Last time I played D&D in Mike Mornard’s campaign was over a month ago, and I never got around to describing the game. I’ll see what I can remember now. I should have detailed it at the time, but my kickstarter’s taken up all of my time for the past month or so.
I took a look at my last “D&D With Mike” blog post to refresh my memory, and found this interesting passage:
When TSR printed 1000 copies of D&D, Mike said, people thought they were crazy to print so many. Today I feel an especially strong kinship with the guys at TSR, because my D&D poster kickstarter is driven by very much the same sort of loving pastiche, [although] I’d be crazy to expect to sell 1000 of my posters.
Since I wrote that, I sold 1000 posters! I am officially as good as TSR! Right??
OK, maybe not. I think my kickstarter’s success was one of those freaks of fate. But hey – it’s better to be lucky than good. And, best of all, my good luck means labor for Mike Mornard, since I convinced him to provide a dungeon as a kickstarter stretch goal.
On that note, here’s what happened in that month-ago D&D game in Mike’s dungeon:
I’ve mentioned before that in Mornard’s game, some of the dungeon’s denizens are significantly more powerful than we are. A few sessions ago, when we crept into a dungeon room and saw an unarmed old man scribbling away at a desk, I was terrified. I was convinced that this was one of those guys you don’t want to mess with.
Last session, the group convinced me that we should at least go TALK to the guy. Somehow my 11 Charisma makes me the party negotiator, so I walked down the long, straight corridor to his study (thinking all the while about my chances to evade a lightning bolt in such a place). I cleared my throat nervously, and started babbling about how one rarely gets a chance to find such civilized company in the dungeon, and were there any errands we could run for him in town?
Our host introduced himself as Necross the (ha ha ha!) Mad. (As well as a dweller in the dungeon, he seems to be a character from the late 70s Cerebus comic.) Necross did have a quest for us: he wanted us to pick up some pipe tobacco in town next time we were in the area. OK, as quests go, that one sounded like it was within the capabilities of second- to third-level characters.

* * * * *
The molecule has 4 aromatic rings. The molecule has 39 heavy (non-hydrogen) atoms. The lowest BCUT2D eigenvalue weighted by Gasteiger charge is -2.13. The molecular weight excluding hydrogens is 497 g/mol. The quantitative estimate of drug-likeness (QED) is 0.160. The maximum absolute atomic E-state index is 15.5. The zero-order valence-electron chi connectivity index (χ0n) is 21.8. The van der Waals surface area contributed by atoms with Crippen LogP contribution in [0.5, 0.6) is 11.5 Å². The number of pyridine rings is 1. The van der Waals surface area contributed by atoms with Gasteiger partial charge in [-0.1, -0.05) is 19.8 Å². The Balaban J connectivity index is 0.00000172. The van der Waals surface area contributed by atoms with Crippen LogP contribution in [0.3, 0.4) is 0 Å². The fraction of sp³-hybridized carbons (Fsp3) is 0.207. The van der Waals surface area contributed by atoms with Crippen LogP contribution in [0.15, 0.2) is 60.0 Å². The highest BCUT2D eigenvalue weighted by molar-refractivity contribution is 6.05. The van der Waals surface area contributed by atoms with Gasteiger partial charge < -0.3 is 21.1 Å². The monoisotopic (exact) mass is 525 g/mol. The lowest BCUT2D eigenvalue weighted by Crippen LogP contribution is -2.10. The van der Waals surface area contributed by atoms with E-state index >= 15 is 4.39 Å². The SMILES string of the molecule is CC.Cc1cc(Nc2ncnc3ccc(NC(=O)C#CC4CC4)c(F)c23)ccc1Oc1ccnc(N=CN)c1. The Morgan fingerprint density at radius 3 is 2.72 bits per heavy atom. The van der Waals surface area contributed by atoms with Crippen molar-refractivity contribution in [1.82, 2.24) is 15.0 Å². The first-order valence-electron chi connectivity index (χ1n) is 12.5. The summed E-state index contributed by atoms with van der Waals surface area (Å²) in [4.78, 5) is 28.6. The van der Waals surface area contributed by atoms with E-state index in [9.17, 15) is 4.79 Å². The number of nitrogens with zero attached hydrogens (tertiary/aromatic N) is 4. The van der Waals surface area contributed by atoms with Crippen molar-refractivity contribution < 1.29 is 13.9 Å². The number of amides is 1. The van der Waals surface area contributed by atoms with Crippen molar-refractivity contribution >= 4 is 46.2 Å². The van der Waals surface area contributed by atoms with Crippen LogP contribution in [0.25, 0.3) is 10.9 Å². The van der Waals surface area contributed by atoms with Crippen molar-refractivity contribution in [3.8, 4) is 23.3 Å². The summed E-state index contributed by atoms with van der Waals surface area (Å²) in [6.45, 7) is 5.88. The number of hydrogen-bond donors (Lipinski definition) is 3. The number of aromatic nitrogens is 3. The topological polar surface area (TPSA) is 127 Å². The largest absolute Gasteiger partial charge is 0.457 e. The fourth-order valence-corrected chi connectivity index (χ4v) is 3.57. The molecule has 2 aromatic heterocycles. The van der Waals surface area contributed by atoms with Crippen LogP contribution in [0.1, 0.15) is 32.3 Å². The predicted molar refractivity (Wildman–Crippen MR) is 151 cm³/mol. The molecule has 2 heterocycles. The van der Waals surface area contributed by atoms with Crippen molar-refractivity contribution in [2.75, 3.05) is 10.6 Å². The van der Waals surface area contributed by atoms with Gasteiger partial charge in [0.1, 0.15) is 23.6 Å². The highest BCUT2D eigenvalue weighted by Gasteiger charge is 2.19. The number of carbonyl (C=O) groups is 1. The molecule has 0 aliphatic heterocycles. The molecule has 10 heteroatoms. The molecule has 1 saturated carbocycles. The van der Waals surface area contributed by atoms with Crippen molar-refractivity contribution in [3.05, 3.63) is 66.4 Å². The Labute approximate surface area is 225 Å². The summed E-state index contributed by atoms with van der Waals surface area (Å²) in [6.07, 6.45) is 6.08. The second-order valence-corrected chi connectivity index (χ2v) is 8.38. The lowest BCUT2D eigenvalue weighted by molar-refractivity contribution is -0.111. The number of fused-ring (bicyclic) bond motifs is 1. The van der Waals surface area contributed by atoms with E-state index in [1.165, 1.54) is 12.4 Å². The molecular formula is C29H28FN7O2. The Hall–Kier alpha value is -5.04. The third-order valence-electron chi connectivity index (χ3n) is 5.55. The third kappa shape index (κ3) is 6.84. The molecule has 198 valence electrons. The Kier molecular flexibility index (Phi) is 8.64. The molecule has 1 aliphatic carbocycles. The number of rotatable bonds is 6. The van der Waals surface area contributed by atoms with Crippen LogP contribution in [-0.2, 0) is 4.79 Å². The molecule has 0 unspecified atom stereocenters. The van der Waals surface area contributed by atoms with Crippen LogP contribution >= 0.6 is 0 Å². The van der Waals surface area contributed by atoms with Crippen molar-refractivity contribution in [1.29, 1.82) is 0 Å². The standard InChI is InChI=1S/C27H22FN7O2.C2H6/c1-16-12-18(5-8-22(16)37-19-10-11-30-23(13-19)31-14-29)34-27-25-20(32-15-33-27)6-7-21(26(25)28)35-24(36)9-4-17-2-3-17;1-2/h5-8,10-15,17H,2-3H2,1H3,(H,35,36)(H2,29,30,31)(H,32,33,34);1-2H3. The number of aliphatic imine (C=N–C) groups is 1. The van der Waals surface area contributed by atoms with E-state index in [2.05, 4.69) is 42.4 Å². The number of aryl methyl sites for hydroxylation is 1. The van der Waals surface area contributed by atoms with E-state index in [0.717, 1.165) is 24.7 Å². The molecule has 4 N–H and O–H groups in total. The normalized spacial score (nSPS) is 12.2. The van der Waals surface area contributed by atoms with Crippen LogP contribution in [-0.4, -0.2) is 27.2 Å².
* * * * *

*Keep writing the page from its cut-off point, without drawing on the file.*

He also offered us a unique moneymaking opportunity. He had access, he said, to a private entrance to a rich part of the dungeon. He’d show us the entrance for a nominal fee of only 100 gold pieces.
This sounded a lot like the beginning of a confidence scam, but we decided to take the risk. It was only 100 gold pieces, after all.
Necross summoned a djinn and gave him a command. The genie summoned a set of wooden stairs that climbed to a doorway high on the wall of Necross’s chamber.
We weren’t sure what to make of this. Everyone knows that lower dungeon levels were more dangerous: what do you make of a dungeon level that’s higher than level 1? One thing we all agreed on: we were glad we had talked to Necross, and not gone in swords a-blazing. Any wizard powerful enough to command djinn was probably a match for a ragtag group of low-level PCs, bandits, and muleteers.
We climbed the stairs and ventured into the new section of the dungeon. Somewhat to my surprise, we found that Necross had played straight with us about the richness of the treasure. We lost a character to monsters, but found a bunch of treasure, including a piece of jewelry worth 1000 or so gold.
With our loot and our fallen companion burdening our mule, we returned to Necross’s chamber. And that’s where we hit the “if I was smarter, I would have seen this coming” moment that I’ve experienced a few times in Mike’s game. No doubt you know exactly what’s coming, but hey, I’m not as smart as you.
We were in a doorway a few dozen feet up the wall of Necross’s chamber. The djinn-summoned stairway was gone.
Necross offered to bring the stairs back, for a nominal fee…
“That’s outrageous! We’ll get down ourselves! We have a coil of rope!” we cried.
Necross sat back in his chair. “If you can get your mule down with a coil of rope, I’ll gladly waive the fee,” he said.
We tried. We couldn’t find anything to work as a pulley system, and nothing to hang pulleys from anyway. The door was stone and had no doorknob, nor was there anything particularly doorknobby within a few yards down the corridor. If we abandoned the mule, we could have lowered down the corpse, our treasure, and most of our companions, though I don’t know how the last party member would have gotten down.
Our wizard suggested that we drop the mule and use his corpse as a mattress to soften our landings, but our faithful muleteer would not have it.
When we finally admitted defeat, Necross waived the fee and summoned the stairway, in exchange for the entertainment we had provided him. Sometimes it’s better to be hilariously incompetent than to be lucky or good.